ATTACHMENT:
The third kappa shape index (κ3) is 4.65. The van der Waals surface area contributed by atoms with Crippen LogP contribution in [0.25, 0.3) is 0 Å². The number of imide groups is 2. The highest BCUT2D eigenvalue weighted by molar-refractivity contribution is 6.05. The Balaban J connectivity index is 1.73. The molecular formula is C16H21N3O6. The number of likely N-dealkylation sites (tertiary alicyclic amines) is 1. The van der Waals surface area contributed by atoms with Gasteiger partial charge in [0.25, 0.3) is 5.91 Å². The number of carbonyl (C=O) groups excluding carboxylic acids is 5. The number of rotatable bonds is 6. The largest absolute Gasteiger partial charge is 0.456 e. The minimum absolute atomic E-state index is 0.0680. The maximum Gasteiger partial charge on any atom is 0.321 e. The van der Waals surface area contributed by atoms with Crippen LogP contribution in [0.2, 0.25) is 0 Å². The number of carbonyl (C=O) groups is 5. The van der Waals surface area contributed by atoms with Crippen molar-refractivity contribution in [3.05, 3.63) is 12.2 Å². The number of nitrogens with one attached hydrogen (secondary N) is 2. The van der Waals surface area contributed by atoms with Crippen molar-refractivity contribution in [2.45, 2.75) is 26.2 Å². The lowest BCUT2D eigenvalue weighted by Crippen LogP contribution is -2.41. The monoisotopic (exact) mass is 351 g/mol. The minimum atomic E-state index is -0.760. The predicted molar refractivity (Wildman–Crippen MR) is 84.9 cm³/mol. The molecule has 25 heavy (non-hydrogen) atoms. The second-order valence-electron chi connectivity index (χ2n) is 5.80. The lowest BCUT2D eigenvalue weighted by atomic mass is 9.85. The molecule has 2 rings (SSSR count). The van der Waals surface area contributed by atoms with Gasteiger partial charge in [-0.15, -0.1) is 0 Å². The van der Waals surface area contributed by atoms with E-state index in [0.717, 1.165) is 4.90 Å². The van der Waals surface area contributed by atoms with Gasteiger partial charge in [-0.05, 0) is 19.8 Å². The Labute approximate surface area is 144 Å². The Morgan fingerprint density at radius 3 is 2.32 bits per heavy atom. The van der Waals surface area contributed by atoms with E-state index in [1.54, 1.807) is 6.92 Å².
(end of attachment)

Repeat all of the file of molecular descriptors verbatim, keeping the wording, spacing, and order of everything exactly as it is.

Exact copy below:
The third kappa shape index (κ3) is 4.65. The van der Waals surface area contributed by atoms with Crippen LogP contribution in [0.25, 0.3) is 0 Å². The number of imide groups is 2. The highest BCUT2D eigenvalue weighted by molar-refractivity contribution is 6.05. The Balaban J connectivity index is 1.73. The molecular formula is C16H21N3O6. The number of likely N-dealkylation sites (tertiary alicyclic amines) is 1. The van der Waals surface area contributed by atoms with Gasteiger partial charge in [0.25, 0.3) is 5.91 Å². The number of carbonyl (C=O) groups excluding carboxylic acids is 5. The number of rotatable bonds is 6. The largest absolute Gasteiger partial charge is 0.456 e. The minimum absolute atomic E-state index is 0.0680. The maximum Gasteiger partial charge on any atom is 0.321 e. The van der Waals surface area contributed by atoms with Crippen LogP contribution in [0.2, 0.25) is 0 Å². The number of carbonyl (C=O) groups is 5. The van der Waals surface area contributed by atoms with Crippen molar-refractivity contribution in [3.05, 3.63) is 12.2 Å². The number of nitrogens with one attached hydrogen (secondary N) is 2. The van der Waals surface area contributed by atoms with Crippen molar-refractivity contribution in [2.45, 2.75) is 26.2 Å². The lowest BCUT2D eigenvalue weighted by Crippen LogP contribution is -2.41. The monoisotopic (exact) mass is 351 g/mol. The minimum atomic E-state index is -0.760. The predicted molar refractivity (Wildman–Crippen MR) is 84.9 cm³/mol. The molecule has 25 heavy (non-hydrogen) atoms. The second-order valence-electron chi connectivity index (χ2n) is 5.80. The lowest BCUT2D eigenvalue weighted by atomic mass is 9.85. The molecule has 2 rings (SSSR count). The van der Waals surface area contributed by atoms with Gasteiger partial charge in [-0.15, -0.1) is 0 Å². The van der Waals surface area contributed by atoms with E-state index in [0.717, 1.165) is 4.90 Å². The van der Waals surface area contributed by atoms with Gasteiger partial charge in [-0.05, 0) is 19.8 Å². The Labute approximate surface area is 144 Å². The Morgan fingerprint density at radius 3 is 2.32 bits per heavy atom. The van der Waals surface area contributed by atoms with E-state index in [1.54, 1.807) is 6.92 Å².